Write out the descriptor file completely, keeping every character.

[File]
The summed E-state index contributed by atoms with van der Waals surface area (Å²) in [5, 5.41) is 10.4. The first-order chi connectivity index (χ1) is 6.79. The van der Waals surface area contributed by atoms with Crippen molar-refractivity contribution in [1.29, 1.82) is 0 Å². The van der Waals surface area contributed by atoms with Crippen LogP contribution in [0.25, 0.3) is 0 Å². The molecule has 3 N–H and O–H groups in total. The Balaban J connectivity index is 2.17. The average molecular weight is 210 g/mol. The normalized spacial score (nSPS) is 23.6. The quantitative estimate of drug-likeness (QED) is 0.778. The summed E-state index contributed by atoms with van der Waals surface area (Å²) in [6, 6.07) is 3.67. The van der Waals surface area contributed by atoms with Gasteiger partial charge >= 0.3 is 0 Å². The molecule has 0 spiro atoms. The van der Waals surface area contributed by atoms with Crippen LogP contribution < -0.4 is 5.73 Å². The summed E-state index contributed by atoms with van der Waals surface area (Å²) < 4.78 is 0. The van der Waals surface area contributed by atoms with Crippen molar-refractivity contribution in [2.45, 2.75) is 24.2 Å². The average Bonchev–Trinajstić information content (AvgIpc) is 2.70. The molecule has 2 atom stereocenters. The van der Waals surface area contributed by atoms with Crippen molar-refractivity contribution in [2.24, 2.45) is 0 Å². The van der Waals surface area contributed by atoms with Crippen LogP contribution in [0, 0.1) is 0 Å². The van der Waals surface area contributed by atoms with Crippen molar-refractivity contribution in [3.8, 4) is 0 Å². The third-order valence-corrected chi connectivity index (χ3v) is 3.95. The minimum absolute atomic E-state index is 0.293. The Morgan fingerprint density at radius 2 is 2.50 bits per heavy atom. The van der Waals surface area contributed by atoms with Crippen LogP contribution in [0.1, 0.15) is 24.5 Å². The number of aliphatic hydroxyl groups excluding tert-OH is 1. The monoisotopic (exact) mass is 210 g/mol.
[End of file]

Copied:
The summed E-state index contributed by atoms with van der Waals surface area (Å²) in [5, 5.41) is 10.4. The first-order chi connectivity index (χ1) is 6.79. The van der Waals surface area contributed by atoms with Crippen molar-refractivity contribution in [1.29, 1.82) is 0 Å². The van der Waals surface area contributed by atoms with Crippen LogP contribution in [0.25, 0.3) is 0 Å². The molecule has 3 N–H and O–H groups in total. The Balaban J connectivity index is 2.17. The average molecular weight is 210 g/mol. The normalized spacial score (nSPS) is 23.6. The quantitative estimate of drug-likeness (QED) is 0.778. The summed E-state index contributed by atoms with van der Waals surface area (Å²) in [6, 6.07) is 3.67. The van der Waals surface area contributed by atoms with Gasteiger partial charge >= 0.3 is 0 Å². The molecule has 0 spiro atoms. The van der Waals surface area contributed by atoms with Crippen LogP contribution < -0.4 is 5.73 Å². The summed E-state index contributed by atoms with van der Waals surface area (Å²) < 4.78 is 0. The van der Waals surface area contributed by atoms with Crippen molar-refractivity contribution in [2.45, 2.75) is 24.2 Å². The average Bonchev–Trinajstić information content (AvgIpc) is 2.70. The molecule has 2 atom stereocenters. The van der Waals surface area contributed by atoms with Crippen molar-refractivity contribution in [2.24, 2.45) is 0 Å². The van der Waals surface area contributed by atoms with Crippen LogP contribution in [0, 0.1) is 0 Å². The van der Waals surface area contributed by atoms with Crippen molar-refractivity contribution in [3.8, 4) is 0 Å². The third-order valence-corrected chi connectivity index (χ3v) is 3.95. The minimum absolute atomic E-state index is 0.293. The Morgan fingerprint density at radius 2 is 2.50 bits per heavy atom. The van der Waals surface area contributed by atoms with Crippen LogP contribution in [0.1, 0.15) is 24.5 Å². The number of aliphatic hydroxyl groups excluding tert-OH is 1. The monoisotopic (exact) mass is 210 g/mol.